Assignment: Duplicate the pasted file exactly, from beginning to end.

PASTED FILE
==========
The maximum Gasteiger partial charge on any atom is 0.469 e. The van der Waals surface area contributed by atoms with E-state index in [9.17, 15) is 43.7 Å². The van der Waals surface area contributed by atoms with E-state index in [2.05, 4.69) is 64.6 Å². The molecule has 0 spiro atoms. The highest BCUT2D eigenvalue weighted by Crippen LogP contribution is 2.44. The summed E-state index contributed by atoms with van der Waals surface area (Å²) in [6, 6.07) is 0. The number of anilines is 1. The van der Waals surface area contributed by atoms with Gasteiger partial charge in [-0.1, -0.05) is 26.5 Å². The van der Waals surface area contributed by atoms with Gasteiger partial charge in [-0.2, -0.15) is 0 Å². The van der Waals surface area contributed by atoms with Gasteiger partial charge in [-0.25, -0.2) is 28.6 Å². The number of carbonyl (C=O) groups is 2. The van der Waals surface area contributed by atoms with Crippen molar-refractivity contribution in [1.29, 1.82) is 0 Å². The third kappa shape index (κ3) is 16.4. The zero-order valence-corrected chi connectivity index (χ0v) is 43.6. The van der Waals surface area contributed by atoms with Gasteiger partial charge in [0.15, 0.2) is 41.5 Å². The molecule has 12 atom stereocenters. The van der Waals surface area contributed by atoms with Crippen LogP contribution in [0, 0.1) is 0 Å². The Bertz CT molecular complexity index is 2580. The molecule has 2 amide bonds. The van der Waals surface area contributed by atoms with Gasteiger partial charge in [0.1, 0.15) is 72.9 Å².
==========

The maximum Gasteiger partial charge on any atom is 0.469 e. The van der Waals surface area contributed by atoms with E-state index in [9.17, 15) is 43.7 Å². The van der Waals surface area contributed by atoms with E-state index in [2.05, 4.69) is 64.6 Å². The molecule has 0 spiro atoms. The highest BCUT2D eigenvalue weighted by Crippen LogP contribution is 2.44. The summed E-state index contributed by atoms with van der Waals surface area (Å²) in [6, 6.07) is 0. The number of anilines is 1. The van der Waals surface area contributed by atoms with Gasteiger partial charge in [-0.1, -0.05) is 26.5 Å². The van der Waals surface area contributed by atoms with Gasteiger partial charge in [-0.2, -0.15) is 0 Å². The van der Waals surface area contributed by atoms with Gasteiger partial charge in [-0.25, -0.2) is 28.6 Å². The number of carbonyl (C=O) groups is 2. The van der Waals surface area contributed by atoms with Crippen molar-refractivity contribution in [1.29, 1.82) is 0 Å². The third kappa shape index (κ3) is 16.4. The zero-order valence-corrected chi connectivity index (χ0v) is 43.6. The van der Waals surface area contributed by atoms with Gasteiger partial charge in [0.15, 0.2) is 41.5 Å². The molecule has 12 atom stereocenters. The van der Waals surface area contributed by atoms with Crippen LogP contribution in [0, 0.1) is 0 Å². The Bertz CT molecular complexity index is 2580. The molecule has 2 amide bonds. The van der Waals surface area contributed by atoms with Gasteiger partial charge in [0.1, 0.15) is 72.9 Å².